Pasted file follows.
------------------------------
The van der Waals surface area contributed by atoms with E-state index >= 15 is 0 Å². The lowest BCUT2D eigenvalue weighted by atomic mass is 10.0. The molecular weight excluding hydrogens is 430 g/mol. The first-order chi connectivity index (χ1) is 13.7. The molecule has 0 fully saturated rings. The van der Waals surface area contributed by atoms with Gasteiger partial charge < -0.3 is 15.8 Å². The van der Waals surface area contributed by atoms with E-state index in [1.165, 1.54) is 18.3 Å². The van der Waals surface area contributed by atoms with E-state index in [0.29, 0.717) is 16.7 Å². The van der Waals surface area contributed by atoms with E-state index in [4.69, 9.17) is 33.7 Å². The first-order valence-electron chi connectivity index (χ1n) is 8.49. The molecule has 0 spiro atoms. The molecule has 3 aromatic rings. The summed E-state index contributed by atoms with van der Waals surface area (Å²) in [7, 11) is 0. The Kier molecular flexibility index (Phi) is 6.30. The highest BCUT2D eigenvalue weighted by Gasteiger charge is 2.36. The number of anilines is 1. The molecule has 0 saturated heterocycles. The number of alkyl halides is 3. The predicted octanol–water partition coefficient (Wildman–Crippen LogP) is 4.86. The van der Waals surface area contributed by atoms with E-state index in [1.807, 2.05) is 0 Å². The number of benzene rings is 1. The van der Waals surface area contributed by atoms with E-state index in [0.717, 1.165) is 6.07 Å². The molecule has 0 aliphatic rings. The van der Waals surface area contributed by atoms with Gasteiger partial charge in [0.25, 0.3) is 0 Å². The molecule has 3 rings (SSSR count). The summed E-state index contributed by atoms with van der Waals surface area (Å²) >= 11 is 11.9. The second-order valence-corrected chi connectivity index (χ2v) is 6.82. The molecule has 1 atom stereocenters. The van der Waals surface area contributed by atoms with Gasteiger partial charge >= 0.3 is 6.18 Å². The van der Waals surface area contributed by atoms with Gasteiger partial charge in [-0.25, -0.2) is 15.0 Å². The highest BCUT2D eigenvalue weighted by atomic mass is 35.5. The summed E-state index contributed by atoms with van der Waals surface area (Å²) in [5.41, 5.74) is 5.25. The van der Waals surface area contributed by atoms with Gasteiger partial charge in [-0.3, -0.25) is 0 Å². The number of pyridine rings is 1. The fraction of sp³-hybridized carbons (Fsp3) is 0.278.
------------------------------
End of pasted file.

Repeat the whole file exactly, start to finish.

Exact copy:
The van der Waals surface area contributed by atoms with E-state index >= 15 is 0 Å². The lowest BCUT2D eigenvalue weighted by atomic mass is 10.0. The molecular weight excluding hydrogens is 430 g/mol. The first-order chi connectivity index (χ1) is 13.7. The molecule has 0 fully saturated rings. The van der Waals surface area contributed by atoms with Gasteiger partial charge < -0.3 is 15.8 Å². The van der Waals surface area contributed by atoms with E-state index in [1.165, 1.54) is 18.3 Å². The van der Waals surface area contributed by atoms with E-state index in [0.29, 0.717) is 16.7 Å². The van der Waals surface area contributed by atoms with E-state index in [4.69, 9.17) is 33.7 Å². The first-order valence-electron chi connectivity index (χ1n) is 8.49. The molecule has 0 spiro atoms. The molecule has 3 aromatic rings. The summed E-state index contributed by atoms with van der Waals surface area (Å²) in [7, 11) is 0. The Kier molecular flexibility index (Phi) is 6.30. The highest BCUT2D eigenvalue weighted by Gasteiger charge is 2.36. The number of anilines is 1. The molecule has 0 saturated heterocycles. The number of alkyl halides is 3. The predicted octanol–water partition coefficient (Wildman–Crippen LogP) is 4.86. The van der Waals surface area contributed by atoms with E-state index in [1.807, 2.05) is 0 Å². The number of benzene rings is 1. The van der Waals surface area contributed by atoms with E-state index in [0.717, 1.165) is 6.07 Å². The molecule has 0 aliphatic rings. The van der Waals surface area contributed by atoms with Gasteiger partial charge in [0.25, 0.3) is 0 Å². The molecule has 3 rings (SSSR count). The summed E-state index contributed by atoms with van der Waals surface area (Å²) >= 11 is 11.9. The second-order valence-corrected chi connectivity index (χ2v) is 6.82. The molecule has 1 atom stereocenters. The van der Waals surface area contributed by atoms with Gasteiger partial charge >= 0.3 is 6.18 Å². The van der Waals surface area contributed by atoms with Gasteiger partial charge in [-0.25, -0.2) is 15.0 Å². The highest BCUT2D eigenvalue weighted by atomic mass is 35.5. The summed E-state index contributed by atoms with van der Waals surface area (Å²) in [5.41, 5.74) is 5.25. The van der Waals surface area contributed by atoms with Gasteiger partial charge in [-0.3, -0.25) is 0 Å². The number of pyridine rings is 1. The fraction of sp³-hybridized carbons (Fsp3) is 0.278.